L'Arche Portland, represented by Ben Miller, Marilyn Petruzzelli, Aaron Flores, Keeley Terpstra, Grace LeChevallier, Andy Noethe, and Beth Barsotti, participated in the L'Arche USA National Assembly and celebrations for the 50th anniversary celebrations of L'Arche around the world. Here are a few photos from the trip.
For more on Jean Vanier, his message, life, and publications, visit Jean Vanier's website.
About the John Templeton Foundation/Templeton Prize
The Templeton Prize honors a living person who has made an exceptional contribution to affirming life’s spiritual dimension, whether through insight, discovery, or practical works. Established in 1972 by the late Sir John Templeton, the Prize aims, in his words, to identify "entrepreneurs of the spirit"—outstanding individuals who have devoted their talents to expanding our vision of human purpose and ultimate reality. The Prize celebrates no particular faith tradition or notion of God, but rather the quest for progress in humanity’s efforts to comprehend the many and diverse manifestations of the Divine. Men and women of any creed, profession, or national origin may be nominated for the Templeton Prize. The distinguished roster of previous winners includes include Desmond Tutu, The 14th Dalai Lama, Inamullah Kahn, Mother Teresa, representatives of Christianity, Judaism, Islam, Hinduism, and Buddhism, and others. The Prize has been awarded to scientists, philosophers, theologians, members of the clergy, philanthropists, writers, and reformers, for work that has ranged from the creation of new religious orders and social-spiritual movements to human sciences scholarship, to research about the fundamental questions of existence, purpose and the origins of the universe.
L'Arche Portland's board, staff, core members, assistants, volunteers and supporters came out to the Historic Kenton Firehouse on May 7, 2015 to celebrate community and honor the contribution of founding member Dorothy Coughlin with the first Spirit of L'Arche Award.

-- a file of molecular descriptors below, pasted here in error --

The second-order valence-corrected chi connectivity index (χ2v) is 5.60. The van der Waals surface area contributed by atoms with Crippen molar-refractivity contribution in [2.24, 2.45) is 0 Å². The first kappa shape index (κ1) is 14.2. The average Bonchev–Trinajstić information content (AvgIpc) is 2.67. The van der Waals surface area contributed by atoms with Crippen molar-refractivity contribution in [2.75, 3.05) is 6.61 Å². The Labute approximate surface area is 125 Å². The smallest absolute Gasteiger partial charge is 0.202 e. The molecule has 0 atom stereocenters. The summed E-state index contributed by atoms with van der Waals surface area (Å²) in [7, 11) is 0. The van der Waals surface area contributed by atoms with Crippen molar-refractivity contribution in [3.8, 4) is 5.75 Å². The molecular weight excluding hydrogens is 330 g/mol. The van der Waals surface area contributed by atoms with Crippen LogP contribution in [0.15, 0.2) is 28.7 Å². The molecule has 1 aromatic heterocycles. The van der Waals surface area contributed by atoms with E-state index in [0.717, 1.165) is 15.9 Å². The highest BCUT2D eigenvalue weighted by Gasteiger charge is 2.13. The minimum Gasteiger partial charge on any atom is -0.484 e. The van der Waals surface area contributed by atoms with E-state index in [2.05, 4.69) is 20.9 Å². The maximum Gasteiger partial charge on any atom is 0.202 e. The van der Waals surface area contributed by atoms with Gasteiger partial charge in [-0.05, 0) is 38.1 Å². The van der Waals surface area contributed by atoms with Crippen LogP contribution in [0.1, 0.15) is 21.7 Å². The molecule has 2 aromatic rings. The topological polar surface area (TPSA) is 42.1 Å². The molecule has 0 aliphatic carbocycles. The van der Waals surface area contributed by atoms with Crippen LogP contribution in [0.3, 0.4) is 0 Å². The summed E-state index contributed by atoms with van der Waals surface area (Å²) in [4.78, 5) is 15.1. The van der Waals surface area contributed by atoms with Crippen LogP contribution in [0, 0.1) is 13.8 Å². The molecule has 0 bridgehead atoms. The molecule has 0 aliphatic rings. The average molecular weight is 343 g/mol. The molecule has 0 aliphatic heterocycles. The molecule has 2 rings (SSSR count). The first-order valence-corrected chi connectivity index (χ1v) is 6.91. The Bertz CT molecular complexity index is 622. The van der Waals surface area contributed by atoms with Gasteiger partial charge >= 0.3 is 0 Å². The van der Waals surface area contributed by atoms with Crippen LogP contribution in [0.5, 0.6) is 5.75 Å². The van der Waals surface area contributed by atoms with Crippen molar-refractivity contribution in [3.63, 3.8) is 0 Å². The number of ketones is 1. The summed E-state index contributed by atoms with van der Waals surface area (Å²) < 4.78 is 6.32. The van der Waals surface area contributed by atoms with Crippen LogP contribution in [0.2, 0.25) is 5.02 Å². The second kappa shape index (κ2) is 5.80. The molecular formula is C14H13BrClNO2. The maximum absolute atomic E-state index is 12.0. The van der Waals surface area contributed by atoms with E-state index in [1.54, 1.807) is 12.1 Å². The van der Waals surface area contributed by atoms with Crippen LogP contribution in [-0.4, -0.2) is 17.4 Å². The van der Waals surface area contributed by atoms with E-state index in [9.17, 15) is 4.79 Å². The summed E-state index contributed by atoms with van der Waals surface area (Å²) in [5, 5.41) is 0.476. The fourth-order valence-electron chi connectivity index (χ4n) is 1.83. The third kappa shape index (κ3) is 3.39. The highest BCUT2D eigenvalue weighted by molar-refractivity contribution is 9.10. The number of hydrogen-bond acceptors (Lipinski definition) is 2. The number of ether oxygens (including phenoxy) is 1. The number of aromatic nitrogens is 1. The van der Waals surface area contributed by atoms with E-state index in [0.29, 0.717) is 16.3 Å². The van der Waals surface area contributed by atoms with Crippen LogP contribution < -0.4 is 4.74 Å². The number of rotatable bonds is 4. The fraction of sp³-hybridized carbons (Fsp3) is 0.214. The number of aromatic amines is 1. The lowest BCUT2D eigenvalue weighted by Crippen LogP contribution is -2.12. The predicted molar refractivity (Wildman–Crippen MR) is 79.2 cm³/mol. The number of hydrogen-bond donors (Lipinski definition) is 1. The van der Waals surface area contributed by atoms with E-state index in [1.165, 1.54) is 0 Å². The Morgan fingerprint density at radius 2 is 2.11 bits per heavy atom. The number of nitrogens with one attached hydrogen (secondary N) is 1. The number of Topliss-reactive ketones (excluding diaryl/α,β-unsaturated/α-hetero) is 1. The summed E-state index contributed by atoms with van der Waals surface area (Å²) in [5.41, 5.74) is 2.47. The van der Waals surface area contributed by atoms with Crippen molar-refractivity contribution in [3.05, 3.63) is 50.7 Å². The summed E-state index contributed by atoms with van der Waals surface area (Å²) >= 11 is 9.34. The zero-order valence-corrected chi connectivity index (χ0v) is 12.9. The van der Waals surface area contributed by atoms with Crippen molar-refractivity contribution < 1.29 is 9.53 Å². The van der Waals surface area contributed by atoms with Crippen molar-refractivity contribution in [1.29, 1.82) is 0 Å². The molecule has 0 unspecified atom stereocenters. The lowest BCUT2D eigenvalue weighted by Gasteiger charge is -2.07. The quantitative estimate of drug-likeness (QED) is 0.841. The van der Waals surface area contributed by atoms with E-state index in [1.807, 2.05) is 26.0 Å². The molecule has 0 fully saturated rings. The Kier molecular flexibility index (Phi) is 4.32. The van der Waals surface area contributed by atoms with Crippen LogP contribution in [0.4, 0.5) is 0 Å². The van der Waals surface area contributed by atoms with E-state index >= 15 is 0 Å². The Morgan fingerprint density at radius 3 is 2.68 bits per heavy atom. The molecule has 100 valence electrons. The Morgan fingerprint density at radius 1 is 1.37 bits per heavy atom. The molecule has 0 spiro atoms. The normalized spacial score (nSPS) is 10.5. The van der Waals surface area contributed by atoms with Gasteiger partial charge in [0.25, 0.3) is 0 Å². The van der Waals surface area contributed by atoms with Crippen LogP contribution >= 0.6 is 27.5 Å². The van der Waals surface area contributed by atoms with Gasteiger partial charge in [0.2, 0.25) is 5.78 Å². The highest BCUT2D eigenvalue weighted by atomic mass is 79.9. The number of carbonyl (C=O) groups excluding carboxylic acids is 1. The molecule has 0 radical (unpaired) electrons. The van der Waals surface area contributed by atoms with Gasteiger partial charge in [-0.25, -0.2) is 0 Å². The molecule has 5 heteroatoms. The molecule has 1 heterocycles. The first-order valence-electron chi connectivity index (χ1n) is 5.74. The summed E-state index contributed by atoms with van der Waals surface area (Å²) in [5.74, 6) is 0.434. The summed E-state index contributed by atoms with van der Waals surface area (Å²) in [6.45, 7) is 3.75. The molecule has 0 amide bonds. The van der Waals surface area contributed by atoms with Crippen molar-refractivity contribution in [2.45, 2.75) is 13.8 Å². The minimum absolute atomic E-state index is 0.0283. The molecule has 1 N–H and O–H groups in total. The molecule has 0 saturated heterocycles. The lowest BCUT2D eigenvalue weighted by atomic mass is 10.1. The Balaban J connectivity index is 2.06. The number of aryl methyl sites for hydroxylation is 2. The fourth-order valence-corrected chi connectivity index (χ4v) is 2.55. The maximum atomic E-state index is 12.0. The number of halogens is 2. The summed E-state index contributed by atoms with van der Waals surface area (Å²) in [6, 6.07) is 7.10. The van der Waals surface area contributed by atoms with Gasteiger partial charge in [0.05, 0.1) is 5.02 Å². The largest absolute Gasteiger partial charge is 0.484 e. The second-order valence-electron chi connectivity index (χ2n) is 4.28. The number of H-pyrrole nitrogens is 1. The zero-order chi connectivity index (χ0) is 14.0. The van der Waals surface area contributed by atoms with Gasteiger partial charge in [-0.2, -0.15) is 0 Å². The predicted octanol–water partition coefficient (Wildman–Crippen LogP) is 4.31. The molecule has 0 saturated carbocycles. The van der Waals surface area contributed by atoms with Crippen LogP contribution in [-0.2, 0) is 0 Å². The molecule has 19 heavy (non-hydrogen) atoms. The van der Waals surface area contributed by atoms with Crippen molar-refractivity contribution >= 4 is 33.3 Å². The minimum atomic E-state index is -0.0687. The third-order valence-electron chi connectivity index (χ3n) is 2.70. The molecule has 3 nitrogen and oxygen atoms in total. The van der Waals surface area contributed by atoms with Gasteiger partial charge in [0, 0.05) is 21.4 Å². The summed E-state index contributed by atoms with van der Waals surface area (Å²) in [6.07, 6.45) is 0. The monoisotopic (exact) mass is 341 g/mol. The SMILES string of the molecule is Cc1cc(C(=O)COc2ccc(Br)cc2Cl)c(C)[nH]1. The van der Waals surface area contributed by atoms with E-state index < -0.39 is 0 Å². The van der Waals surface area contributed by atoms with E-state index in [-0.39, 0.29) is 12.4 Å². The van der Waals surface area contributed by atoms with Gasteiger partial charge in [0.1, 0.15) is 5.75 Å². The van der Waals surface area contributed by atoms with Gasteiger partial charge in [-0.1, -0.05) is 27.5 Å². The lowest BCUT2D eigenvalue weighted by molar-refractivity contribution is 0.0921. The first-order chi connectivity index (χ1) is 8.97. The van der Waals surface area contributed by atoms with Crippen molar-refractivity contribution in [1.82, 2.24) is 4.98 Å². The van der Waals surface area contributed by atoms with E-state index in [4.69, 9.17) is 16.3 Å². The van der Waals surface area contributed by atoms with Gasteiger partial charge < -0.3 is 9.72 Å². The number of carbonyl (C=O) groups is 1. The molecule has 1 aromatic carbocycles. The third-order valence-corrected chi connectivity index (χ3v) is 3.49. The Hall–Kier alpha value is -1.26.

On a warm spring evening, a joyful crowd gathered to recognize Dorothy for her long-time leadership and support of L'Arche Portland. We are grateful for the amazing work she has done on behalf of individuals with intellectual disabilities both with the Archdiocese of Portland and in her own life.
When asked what her dreams were for L’Arche in the next 50 years, Dorothy responded “nothing of good is ever done alone,” adding that “L’Arche is sustained by hidden grateful prayers.” She hoped simply that more people come to L’Arche; that more people experience the love of community and family, acknowledging as Jean Vanier saw, “that love can bring us alive.” She said she was hopeful that society as a whole can move forward and see an individual for who they are, can celebrate their gifts and abilities rather than see their disabilities as a burden. She wondered aloud what our Portland community would look like 50 years from now, with L"Arche as a sign of hope and as a leader. Dorothy's good friend Cheryl said she'd like to see that too.
Thank you to the entire board for hosting and especially to Nick Dazer for providing the food and Frank Normandin and Jerry Deas for organizing. We are grateful to Aaron Hobson, Doug Westberg and Jeremy Doney who provided beautiful music all evening. And a special thank you to everyone who attended and/or made a contribution in thanksgiving for Dorothy's work and the mission of L'Arche Portland.